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dc.contributor.advisorStuth, Jerry W.
dc.creatorLeite, Eneas Reis
dc.date.accessioned2020-09-02T20:16:12Z
dc.date.available2020-09-02T20:16:12Z
dc.date.issued1993
dc.identifier.urihttps://hdl.handle.net/1969.1/DISSERTATIONS-1475132
dc.descriptionVita.en
dc.description.abstractResearch was conducted to evaluate the viability of predicting the nutritional status of free-ranging goats through analysis of fecal material by near infrared reflectance spectroscopy (NIRS). Diet samples and corresponding fecal samples were collected. Percent crude protein (CP) and in vivo corrected digestible organic matter (DOM) were determined for diet samples. The resulting diet reference data and the fecal spectra were used to develop predictive equations. Standard errors of calibration (SEC) for CP and DOM were 1.12 and 2.02, being within acceptable limits for NIRS. Coefficients of determination (R2), were 0.94 and 0.93 for CP and DOM, respectively, being above and beyond previous results with free-ranging livestock. Primary wavelengths from selected equations presented biological relationships with nutrients studied. Effects of environmental exposure on quality of goat fecal pellets were studied. The results indicated that samples collected on the soil for up to seven days after excretion, in different seasons, are stable enough to predict dietary CP and DOM levels similar to levels that occurred at the time of defecation. Results from a study conducted on three brush levels in South Texas showed that quality of goat diets was affected by browse density and season of the year. In spite of the goats preference for woody species, the availability of fresh herbaceous vegetation improved diet quality in low browse paddocks for a few periods of the year. Due to the accelerated breeding program and the relatively low forage quality in the summer, nannies were in a negative plane of nutrition during most of the lactation period. Results from these studies indicate that prediction of nutritional status of goats by fecal analysis with NIRS is feasible. When fluctuation in diet quality is monitored, improved programs of animal production and reproduction can be established and associated with appropriated schedules of supplementation.en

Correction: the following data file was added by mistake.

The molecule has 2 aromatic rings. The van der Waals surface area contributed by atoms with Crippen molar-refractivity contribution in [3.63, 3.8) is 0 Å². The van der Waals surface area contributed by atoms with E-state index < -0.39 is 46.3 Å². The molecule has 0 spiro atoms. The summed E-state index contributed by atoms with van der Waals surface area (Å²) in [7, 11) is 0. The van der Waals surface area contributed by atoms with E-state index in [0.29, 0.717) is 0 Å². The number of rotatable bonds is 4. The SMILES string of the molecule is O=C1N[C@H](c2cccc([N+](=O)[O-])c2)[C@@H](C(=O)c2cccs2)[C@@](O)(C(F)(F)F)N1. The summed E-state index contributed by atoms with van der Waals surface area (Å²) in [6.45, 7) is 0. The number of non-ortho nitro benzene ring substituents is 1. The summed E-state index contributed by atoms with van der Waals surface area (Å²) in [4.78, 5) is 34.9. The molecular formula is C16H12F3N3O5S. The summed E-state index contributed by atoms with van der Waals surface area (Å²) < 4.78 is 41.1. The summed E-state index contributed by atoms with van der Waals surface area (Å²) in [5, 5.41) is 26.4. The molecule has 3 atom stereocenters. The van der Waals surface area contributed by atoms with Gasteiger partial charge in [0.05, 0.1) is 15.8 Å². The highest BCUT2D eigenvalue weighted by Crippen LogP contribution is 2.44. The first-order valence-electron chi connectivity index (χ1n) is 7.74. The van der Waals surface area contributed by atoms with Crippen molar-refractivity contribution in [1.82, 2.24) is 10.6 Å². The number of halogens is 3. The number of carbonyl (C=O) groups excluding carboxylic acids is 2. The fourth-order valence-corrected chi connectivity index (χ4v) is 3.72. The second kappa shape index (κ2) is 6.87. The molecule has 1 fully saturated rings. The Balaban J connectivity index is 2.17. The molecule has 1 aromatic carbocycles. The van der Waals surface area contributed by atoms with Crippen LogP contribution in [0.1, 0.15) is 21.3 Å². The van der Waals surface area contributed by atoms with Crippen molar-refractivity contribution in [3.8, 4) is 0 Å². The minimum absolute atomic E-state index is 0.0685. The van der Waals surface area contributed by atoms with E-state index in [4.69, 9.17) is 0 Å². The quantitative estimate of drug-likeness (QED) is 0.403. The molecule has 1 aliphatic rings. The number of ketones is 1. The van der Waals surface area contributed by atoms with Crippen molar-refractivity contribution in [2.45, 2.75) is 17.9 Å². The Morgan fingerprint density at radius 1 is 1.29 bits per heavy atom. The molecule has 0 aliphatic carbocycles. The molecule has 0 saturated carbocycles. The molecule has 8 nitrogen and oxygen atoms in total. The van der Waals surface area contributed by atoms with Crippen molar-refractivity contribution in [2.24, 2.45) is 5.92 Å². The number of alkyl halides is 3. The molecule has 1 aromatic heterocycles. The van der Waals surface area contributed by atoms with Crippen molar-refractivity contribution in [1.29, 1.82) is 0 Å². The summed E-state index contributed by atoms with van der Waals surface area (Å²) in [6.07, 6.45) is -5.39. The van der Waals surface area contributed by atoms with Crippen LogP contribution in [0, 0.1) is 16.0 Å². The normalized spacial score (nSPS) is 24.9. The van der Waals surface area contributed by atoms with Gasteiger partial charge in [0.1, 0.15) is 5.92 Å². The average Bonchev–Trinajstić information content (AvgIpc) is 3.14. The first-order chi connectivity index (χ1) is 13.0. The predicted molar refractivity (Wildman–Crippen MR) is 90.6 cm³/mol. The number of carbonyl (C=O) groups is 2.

dc.format.extentxii, 103 leavesen
dc.format.mediumelectronicen
dc.format.mimetypeapplication/pdf
dc.language.isoeng
dc.rightsThis thesis was part of a retrospective digitization project authorized by the Texas A&M University Libraries. Copyright remains vested with the author(s). It is the user's responsibility to secure permission from the copyright holder(s) for re-use of the work beyond the provision of Fair Use.en
dc.rights.urihttp://rightsstatements.org/vocab/InC/1.0/
dc.subjectMajor range scienceen
dc.subjectGoatsen
dc.subjectNutritionen
dc.subject.classification1993 Dissertation L533
dc.subject.lcshGoatsen
dc.subject.lcshNutritionen
dc.subject.lcshTexasen
dc.subject.lcshNear infrared reflectance spectroscopyen
dc.subject.lcshFecesen
dc.subject.lcshAnalysisen
dc.titleThe use of near infrared reflectance spectroscopy to monitor nutritional status of free-ranging goatsen
dc.typeThesisen
thesis.degree.grantorTexas A&M Universityen
thesis.degree.nameDoctor of Philosophyen
thesis.degree.namePh. Den
dc.contributor.committeeMemberHamilton, W. T.
dc.contributor.committeeMemberHanselka, C. W.
dc.contributor.committeeMemberPaschal, J. C.
dc.type.genredissertationsen
dc.type.materialtexten
dc.format.digitalOriginreformatted digitalen
dc.publisher.digitalTexas A&M University. Libraries
dc.identifier.oclc32321207


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